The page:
As the record showed for his four years at the helm of the airline, he turned the operation around using some common-sence procedures as well as some out of the box ideas to get the airline operation more efficient.

Now is Mr. Bethune a saint that everyone is going to love at Aloha? Well, it really depends on who is listening to his message. Is he plain spoken? Well, yes, and that can be quite jarring to those whom might not be used to telling you something "as it is." But I have also come to find out that if you tell employees of an airline the truth and be known to be unbiased, eventually everyone might turn around and realize that both managmeent and employees are on the same team. I know, pipe dream at best, but we must always have hope.

In this case, Mr. Bethune has his work cut out for him. For many, many years Aloha management has been publically saying one thing - the airline is strong and it will continue to fly; while telling labor that the airline is broke and needs upteen millions of dollars in concessions just to survive the next month. What was the real truth? Well, back in 2001, the financials that Aloha provided to the DOT showed that the airline was running into trouble already, which seemed to just get worse in the next two years ending in Bankrupcy in 2004.

In closing, it will be interesting to see how Mr. Bethune decides to approach the situation to keep Aloha flying. Unfortunately, I am afraid that if Mr. Bethune is looking to earn the respect Dr. Ching had with employees, than I think he had better be ready for a shock.

1:30 PM  
Blogger Peter Forman said...

Aloha SJF Hawaii,
Thanks for adding insight to this post. We welcome your comments, and I agree that the truth can indeed be painful. In the next few weeks we'll pick up hints as to Aloha's strategy for dealing with challenger go!. So much of the battle involves pacing. Do Aloha and Hawaiian try to stop go! before it brings larger jets onto the property, or do they pace themselves for a much longer conflict?
regards,
Peter Forman

11:33 PM  
Blogger Delta1162 said...

Great piece, Mr. Forman. I would have to lean further towards Aloha Air having a stronger defense that at first glance. Additionally I looked at that h/l to Daysogs article and was wondering why in the world were those numbers off from the article writen by the Starbulletin, if you could shed some light on this it would be great.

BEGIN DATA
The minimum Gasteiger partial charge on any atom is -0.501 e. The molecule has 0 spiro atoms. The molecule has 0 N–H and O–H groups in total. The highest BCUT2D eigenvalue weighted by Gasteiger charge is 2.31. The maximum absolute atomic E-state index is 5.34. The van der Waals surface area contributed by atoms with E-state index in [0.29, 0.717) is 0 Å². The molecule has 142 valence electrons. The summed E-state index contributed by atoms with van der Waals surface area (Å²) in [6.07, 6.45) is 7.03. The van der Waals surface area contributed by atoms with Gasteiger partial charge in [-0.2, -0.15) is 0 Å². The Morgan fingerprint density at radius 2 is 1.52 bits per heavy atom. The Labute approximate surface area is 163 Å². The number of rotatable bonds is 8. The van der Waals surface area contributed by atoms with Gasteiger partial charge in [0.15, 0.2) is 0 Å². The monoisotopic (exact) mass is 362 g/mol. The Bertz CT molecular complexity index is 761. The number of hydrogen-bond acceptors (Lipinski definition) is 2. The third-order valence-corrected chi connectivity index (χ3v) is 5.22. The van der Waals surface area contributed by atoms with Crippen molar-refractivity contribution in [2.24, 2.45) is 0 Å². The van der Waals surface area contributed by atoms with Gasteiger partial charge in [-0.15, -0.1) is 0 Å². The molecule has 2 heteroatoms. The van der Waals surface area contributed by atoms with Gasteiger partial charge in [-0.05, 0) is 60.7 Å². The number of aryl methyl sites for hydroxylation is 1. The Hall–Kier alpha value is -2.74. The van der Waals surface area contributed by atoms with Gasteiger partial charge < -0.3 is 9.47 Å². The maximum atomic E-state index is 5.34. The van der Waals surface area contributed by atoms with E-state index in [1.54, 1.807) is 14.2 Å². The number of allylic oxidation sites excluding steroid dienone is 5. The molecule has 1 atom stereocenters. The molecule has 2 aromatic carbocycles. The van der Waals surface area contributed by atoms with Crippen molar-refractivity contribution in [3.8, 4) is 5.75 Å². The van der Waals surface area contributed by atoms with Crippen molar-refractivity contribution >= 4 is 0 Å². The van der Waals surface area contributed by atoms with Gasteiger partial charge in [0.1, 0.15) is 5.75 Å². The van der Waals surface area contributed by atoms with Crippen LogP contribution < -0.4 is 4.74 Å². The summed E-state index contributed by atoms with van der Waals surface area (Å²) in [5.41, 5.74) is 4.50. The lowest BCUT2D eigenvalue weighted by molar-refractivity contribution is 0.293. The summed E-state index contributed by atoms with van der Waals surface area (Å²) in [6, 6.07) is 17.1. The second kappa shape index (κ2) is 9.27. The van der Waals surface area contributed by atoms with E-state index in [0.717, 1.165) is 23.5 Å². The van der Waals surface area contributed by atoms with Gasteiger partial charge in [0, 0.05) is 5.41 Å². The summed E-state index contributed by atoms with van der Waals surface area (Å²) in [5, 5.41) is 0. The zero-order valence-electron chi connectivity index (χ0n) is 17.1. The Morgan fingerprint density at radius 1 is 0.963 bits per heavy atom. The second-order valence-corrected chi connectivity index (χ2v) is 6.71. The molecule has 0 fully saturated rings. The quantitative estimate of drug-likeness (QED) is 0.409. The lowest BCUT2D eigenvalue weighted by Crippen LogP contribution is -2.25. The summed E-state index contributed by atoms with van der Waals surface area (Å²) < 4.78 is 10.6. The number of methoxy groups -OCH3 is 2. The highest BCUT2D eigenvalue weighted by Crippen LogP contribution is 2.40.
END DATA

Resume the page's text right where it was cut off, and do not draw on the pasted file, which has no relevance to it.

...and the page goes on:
Thanks

3:03 PM  
Blogger Peter Forman said...

Delta1162,
The main reason for the difference in slant between the Advertiser article and the Star-Bulletin article is that the S-B article looks at net losses for the two quarters and the Adv. article looks at operating losses.

Each approach tells a different story. Operating losses are the most basic ingredients of operating an airline: wages, aircraft costs, fuel, etc. The Advertiser article points out that by this measure, Aloha didn't do as well as a year ago.

Net loss figures are a different story. They include items such as bankruptcy costs and interest expenses. Aloha not only has shed bankruptcy costs but also interest expenses compared to a year ago. Therefore, Aloha's net loss is noticeably slimmer than the same quarter of last year.

The two articles also disagree on some important numbers, such as operating profit or loss in Q2 of 2005. If I can sort out who has the right numbers I'll make another post.
pf

1:43 AM  
Blogger TooMuchOrnsteinEnvyOverHere said...

I beg to differ as to "WHO" turned Continental (CAL:NYSE) around. It was not that big blowhard, Gordon Bethune, ladies and gentlemen. It was Jonathan G. Ornstein:

http://www.usatoday.com/money/biztravel/2003-10-20-ornstein-x.htm

For all of you Bethune fans out there, perhaps you should be a little concerned about his lack of good judgment with respect to accepting an outside BOD seat on the board of Prudential Financial (PRU:NYSE). The SEC and Justice Department spanked PRU very hard a few months ago and PRU better be on its best behavior going forward as there's no 2nd chance for a quite a while.

11:04 AM  
Blogger no more lies said...

Peter Forman knows a rat when sees one. Carl Icahn, Frank Lorenzo, real trouble...

Jonathan Ornstein, wanna be.

Mesa sucks, and cant even get the hostile takeover right!

LOSERS!

12:01 PM